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Norway Approves Marine Rotational Force for 2017

Marines from the Combined Arms Company support NATO allies with ground-combat capabilities in Norway's Namsos fjord during Exercise Cold Response 16 in March 2016. Master Sgt. Chad McMeen/Marine Corps
Marines from the Combined Arms Company support NATO allies with ground-combat capabilities in Norway's Namsos fjord during Exercise Cold Response 16 in March 2016. Master Sgt. Chad McMeen/Marine Corps

It's official: A company-sized element of Marines is deploying to Norway in January.

The Norwegian government announced in a news release Monday that it had approved a "limited rotational force presence" of about 330 Marines, to be based in Vaernes, near where the Marine Corps has thousands of vehicles and other key pieces of gear stored year-round in climate-controlled caves.

The Marines will deploy for six months, with follow-on rotations to be determined, in a move designed to provide support and collaboration to NATO allies and a ready presence in case of crisis.

"The United States is a long-term and close ally to Norway," Norwegian Defence Minister Ine Eriksen Soreide said in a statement. "US participation in military exercises and training in Norway is one element in this long-standing and close security policy relationship. We receive positive feedback from Allies who find Norwegian cold-weather conditions ideal for training and exercises. I am pleased to welcome additional American troops to train in our superb conditions."

Military.com was first to report earlier this month that the Marine Corps was entertaining the possibility of basing troops in Norway. Vaernes, in central Norway, is about 1,000 miles from the 120-mile border the country shares with Russia to its north.

In a statement released to Military.com, the commander of Marine Corps Forces Europe and Africa hailed the decision to allow a Marine presence in Norway.

‎"The Norwegian government's approval of a rotational presence of Marines is a tremendous opportunity to enhance training and interoperability between Norway and the U.S. Marine Corps,” Maj. Gen. Niel Nelson said. “Their decision is certain to galvanize our relationship with the Norwegian Armed Forces and improve our collective capabilities."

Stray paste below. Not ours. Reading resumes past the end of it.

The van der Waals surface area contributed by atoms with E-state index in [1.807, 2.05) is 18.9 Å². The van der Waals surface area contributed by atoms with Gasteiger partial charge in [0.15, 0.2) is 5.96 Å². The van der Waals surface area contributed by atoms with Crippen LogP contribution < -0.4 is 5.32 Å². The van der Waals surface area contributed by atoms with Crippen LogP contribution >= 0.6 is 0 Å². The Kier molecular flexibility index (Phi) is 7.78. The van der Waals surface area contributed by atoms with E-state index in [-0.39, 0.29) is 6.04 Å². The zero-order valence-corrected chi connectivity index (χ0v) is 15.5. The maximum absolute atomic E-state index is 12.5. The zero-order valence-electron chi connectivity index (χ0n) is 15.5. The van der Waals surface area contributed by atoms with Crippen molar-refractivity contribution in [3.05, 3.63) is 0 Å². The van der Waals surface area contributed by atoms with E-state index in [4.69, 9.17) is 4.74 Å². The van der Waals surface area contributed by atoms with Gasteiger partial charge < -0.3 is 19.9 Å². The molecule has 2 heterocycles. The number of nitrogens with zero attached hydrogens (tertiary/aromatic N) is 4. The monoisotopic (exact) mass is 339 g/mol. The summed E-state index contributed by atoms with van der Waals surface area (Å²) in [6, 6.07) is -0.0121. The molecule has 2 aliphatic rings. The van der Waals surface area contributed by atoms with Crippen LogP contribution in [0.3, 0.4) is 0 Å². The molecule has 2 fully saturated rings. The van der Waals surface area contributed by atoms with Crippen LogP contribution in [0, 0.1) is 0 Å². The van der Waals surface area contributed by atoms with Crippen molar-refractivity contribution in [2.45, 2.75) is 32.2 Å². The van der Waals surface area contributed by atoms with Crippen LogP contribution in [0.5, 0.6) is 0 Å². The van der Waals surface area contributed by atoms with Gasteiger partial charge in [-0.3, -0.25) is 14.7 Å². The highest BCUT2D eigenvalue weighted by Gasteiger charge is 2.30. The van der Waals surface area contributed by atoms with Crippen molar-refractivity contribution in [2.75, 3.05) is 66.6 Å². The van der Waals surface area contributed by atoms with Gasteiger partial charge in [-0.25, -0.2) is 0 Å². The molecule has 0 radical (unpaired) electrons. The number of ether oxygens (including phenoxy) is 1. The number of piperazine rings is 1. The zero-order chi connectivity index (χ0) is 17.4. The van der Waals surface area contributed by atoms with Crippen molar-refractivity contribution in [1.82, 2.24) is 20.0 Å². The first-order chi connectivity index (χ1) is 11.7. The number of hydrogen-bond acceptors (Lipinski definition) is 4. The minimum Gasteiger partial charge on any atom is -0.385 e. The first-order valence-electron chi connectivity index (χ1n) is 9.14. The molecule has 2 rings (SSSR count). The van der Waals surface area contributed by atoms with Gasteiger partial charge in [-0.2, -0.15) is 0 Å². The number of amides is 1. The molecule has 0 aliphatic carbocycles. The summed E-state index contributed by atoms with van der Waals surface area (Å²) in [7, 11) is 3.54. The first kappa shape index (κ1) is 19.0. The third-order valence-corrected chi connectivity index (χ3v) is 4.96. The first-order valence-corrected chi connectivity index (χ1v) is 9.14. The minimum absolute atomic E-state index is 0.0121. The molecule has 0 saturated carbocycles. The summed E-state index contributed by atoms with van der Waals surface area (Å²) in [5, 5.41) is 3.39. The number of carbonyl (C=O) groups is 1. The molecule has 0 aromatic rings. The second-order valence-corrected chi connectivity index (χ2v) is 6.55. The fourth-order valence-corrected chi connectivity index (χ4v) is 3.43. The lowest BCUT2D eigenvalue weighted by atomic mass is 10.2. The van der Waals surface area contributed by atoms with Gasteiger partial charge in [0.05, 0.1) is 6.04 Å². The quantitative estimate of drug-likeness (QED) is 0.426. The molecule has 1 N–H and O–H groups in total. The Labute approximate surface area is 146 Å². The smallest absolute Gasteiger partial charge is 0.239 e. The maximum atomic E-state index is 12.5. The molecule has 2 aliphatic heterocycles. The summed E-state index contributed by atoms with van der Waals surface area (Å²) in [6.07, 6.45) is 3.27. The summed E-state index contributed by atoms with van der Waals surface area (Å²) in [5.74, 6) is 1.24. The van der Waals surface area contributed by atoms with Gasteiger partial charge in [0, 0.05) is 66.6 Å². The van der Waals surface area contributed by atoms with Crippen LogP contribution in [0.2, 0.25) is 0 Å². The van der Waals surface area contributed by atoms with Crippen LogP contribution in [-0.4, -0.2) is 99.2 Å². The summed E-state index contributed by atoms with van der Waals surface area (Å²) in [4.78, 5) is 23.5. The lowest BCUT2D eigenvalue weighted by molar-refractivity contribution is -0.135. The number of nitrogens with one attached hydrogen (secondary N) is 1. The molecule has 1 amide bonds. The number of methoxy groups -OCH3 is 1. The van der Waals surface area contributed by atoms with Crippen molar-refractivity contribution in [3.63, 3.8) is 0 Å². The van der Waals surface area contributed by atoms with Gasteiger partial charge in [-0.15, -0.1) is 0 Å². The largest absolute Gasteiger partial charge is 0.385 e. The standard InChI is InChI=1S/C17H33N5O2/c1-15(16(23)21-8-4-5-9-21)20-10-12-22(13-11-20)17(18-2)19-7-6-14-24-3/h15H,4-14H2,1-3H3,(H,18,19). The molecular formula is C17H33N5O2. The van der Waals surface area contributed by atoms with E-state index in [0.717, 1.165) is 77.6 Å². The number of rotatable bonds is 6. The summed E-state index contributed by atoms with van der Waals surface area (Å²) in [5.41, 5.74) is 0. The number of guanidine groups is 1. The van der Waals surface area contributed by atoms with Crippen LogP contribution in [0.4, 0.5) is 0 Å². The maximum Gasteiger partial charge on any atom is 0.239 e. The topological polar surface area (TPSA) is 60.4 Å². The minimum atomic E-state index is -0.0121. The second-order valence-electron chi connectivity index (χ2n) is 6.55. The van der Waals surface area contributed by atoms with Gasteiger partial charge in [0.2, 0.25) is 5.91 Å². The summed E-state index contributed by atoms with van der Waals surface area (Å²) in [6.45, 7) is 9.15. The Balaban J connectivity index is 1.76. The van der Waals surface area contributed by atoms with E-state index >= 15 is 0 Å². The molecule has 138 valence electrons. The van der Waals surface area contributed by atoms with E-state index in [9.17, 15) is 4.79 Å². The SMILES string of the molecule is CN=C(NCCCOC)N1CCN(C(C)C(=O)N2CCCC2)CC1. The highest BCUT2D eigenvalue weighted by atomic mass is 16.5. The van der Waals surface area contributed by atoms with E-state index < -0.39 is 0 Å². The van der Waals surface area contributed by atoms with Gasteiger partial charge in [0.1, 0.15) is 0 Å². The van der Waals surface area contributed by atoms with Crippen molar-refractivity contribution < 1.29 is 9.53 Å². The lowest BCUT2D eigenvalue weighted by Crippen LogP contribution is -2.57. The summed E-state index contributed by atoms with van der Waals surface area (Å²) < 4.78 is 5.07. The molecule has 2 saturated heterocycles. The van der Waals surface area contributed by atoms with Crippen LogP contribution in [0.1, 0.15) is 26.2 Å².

Eriksen Soreide said a deployed Marine company in Norway would provide new opportunities for bilateral exercises and military collaboration, both at Vaernes and at other locations within the country. The rotation, she said, would also allow the Marine Corps to further develop its prepositioning program. Though it's not clear what current plans are, having a Marine presence in country would enable the troops to perform regular maintenance on stored gear and use it for training and exercises.

The new basing agreement builds on a 10-year-old memorandum of understanding between Norway and the U.S., Eriksen Soreide said. The agreement's renewal in 2006 allowed for the possibility of a significant increase in training and U.S. exercises in Norway, she added.

The first deployment of Marines will be considered a trial period, Eriksen Soreide said. Following that, the Norwegian government will determine how to proceed with the possibility of a rotational presence beyond 2017.

"This US initiative is welcome and also fits well within ongoing processes in NATO to increase exercises, training and interoperability within the Alliance," she said.

The Marine unit that will deploy to Norway has not yet been announced, but it will likely include infantry troops as well as logisticians and other enablers, a U.S. defense official said.

The Corps plans to continue its deployment of the Black Sea Rotational Force, a six-month deployment to countries in Eastern Europe that highlights partnership exercises to promote regional stability and allied relationships.

-- Hope Hodge Seck can be reached at hope.seck@military.com. Follow her on Twitter at@HopeSeck.

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